Yes, there is a Heaven in Rwanda. It’s actually a bar and restaurant that I happened to stumble upon the last night of my trip. I was sitting there by myself, looking out over the city, struggling with the menu. I wanted something local, but didn’t know what to get. The owner then came to my table and we started to chat. He’s from NYC, lives here with his wife, he started to tell me about his book, but had to step away quickly after giving me some recommendations.
The food was delicious (I got sambaza fish- these little fried fish that I was grateful were so fried because I’m pretty sure they had eyes and fins still) and intrigued, I decided to check out the book after dinner. Had I known who I was talking to, I would have followed the man around his restaurant asking him questions all night. He’s kind of a big deal in public health. In fact, he moved here with his wife from NYC to lead the Millennium Development Village in Rwanda- like I want to be him when I grow up. The book is also amazing if you’d like to know more about Rwanda, development, public health, or just his story.
The next morning I went to the Genocide Museum. I was hesitant about going, but I felt like I needed to go- I wanted to understand better what had happened in this beautiful country to these beautiful people. The Museum was incredible sad and equally insightful- I read every plaque and looked at every picture. I cried, got angry, felt compassion, and thought- how could people do this to one another?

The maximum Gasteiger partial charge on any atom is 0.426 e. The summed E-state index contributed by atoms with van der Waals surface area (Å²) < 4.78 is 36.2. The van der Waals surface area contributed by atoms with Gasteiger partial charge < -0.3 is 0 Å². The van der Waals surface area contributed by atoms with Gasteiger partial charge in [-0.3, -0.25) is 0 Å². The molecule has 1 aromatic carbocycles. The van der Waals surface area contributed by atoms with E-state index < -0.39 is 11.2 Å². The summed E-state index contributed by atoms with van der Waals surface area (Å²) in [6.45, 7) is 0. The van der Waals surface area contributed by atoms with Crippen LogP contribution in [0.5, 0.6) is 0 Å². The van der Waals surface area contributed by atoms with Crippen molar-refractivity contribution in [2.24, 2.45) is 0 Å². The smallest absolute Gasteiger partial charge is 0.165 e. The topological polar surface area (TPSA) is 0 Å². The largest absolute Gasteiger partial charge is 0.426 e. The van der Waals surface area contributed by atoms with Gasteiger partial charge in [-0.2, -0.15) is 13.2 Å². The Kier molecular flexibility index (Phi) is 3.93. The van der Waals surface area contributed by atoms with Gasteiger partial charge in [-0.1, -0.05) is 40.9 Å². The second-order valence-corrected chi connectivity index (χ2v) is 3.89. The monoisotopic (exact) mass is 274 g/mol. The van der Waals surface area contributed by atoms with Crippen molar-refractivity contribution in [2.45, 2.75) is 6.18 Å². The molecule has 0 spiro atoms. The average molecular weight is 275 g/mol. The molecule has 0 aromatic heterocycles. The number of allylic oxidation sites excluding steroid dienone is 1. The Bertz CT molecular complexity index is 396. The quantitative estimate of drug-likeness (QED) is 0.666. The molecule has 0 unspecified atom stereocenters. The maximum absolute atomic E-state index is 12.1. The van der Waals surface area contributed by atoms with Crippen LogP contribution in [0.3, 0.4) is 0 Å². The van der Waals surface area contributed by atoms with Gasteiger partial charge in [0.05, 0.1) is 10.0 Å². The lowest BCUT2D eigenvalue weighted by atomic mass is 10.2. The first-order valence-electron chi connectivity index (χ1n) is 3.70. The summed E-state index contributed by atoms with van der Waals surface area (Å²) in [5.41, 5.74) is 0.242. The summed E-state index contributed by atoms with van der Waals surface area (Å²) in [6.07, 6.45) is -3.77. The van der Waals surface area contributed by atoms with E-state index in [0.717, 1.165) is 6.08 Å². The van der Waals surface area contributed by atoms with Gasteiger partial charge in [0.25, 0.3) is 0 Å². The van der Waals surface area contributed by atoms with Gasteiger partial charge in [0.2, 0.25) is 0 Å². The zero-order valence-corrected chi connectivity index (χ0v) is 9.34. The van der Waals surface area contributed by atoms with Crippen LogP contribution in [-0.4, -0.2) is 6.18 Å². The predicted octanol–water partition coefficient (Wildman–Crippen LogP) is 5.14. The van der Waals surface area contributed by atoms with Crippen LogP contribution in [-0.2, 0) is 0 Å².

Hutu and Tutsi co-existed peacefully together up until the point where Rwanda was colonized, when they were then politicized with a mandatory identity card. Colonial powers played one against the other and made Tutsi out to be superior over the minority Hutu. The genocide ball was set in motion then and political propaganda allowed it to snow ball into a full fledged genocide in 1994. I don’t think it’s helpful to place blame or finger point, but over and over we see the effects of colonization in civil wars, caste, and poverty within developing countries.
Heaven in Rwanda in not just a restaurant. It represents growth, a community that is committed to rebuilding together, eliminating corruption, and honestly talking about that happened and how to move forward. I truly can say that Rwanda is one of the most beautiful places I’ve ever been, it’s hilly and oh so charming, which makes the book title so appropriate- A Thousand Hills to Heaven.